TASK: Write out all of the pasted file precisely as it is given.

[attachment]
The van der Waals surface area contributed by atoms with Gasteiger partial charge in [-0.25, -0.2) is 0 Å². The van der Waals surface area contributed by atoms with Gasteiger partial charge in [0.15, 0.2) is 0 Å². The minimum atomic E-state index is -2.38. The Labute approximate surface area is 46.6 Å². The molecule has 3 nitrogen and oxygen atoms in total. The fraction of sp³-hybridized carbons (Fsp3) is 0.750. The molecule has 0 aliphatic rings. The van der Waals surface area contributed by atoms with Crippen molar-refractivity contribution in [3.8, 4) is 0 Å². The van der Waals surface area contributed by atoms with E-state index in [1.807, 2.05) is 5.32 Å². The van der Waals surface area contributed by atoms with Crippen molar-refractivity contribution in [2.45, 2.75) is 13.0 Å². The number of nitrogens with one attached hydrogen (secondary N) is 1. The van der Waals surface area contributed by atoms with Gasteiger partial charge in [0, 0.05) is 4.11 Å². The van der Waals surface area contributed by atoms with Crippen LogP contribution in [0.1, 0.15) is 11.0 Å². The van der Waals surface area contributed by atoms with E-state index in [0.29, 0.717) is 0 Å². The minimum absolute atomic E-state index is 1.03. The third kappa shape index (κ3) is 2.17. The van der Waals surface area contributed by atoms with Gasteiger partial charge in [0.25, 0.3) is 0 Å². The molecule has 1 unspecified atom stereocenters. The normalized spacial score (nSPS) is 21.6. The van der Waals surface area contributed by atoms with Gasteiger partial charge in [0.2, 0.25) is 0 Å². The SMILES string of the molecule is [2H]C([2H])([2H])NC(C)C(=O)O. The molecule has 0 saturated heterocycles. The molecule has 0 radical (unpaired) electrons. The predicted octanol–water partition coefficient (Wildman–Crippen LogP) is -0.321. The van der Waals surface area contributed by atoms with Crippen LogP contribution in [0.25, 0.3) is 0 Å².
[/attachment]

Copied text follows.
The van der Waals surface area contributed by atoms with Gasteiger partial charge in [-0.25, -0.2) is 0 Å². The van der Waals surface area contributed by atoms with Gasteiger partial charge in [0.15, 0.2) is 0 Å². The minimum atomic E-state index is -2.38. The Labute approximate surface area is 46.6 Å². The molecule has 3 nitrogen and oxygen atoms in total. The fraction of sp³-hybridized carbons (Fsp3) is 0.750. The molecule has 0 aliphatic rings. The van der Waals surface area contributed by atoms with Crippen molar-refractivity contribution in [3.8, 4) is 0 Å². The van der Waals surface area contributed by atoms with E-state index in [1.807, 2.05) is 5.32 Å². The van der Waals surface area contributed by atoms with Crippen molar-refractivity contribution in [2.45, 2.75) is 13.0 Å². The number of nitrogens with one attached hydrogen (secondary N) is 1. The van der Waals surface area contributed by atoms with Gasteiger partial charge in [0, 0.05) is 4.11 Å². The van der Waals surface area contributed by atoms with Crippen LogP contribution in [0.1, 0.15) is 11.0 Å². The van der Waals surface area contributed by atoms with E-state index in [0.29, 0.717) is 0 Å². The minimum absolute atomic E-state index is 1.03. The third kappa shape index (κ3) is 2.17. The van der Waals surface area contributed by atoms with Gasteiger partial charge in [0.25, 0.3) is 0 Å². The molecule has 1 unspecified atom stereocenters. The normalized spacial score (nSPS) is 21.6. The van der Waals surface area contributed by atoms with Gasteiger partial charge in [0.2, 0.25) is 0 Å². The SMILES string of the molecule is [2H]C([2H])([2H])NC(C)C(=O)O. The molecule has 0 saturated heterocycles. The molecule has 0 radical (unpaired) electrons. The predicted octanol–water partition coefficient (Wildman–Crippen LogP) is -0.321. The van der Waals surface area contributed by atoms with Crippen LogP contribution in [0.25, 0.3) is 0 Å².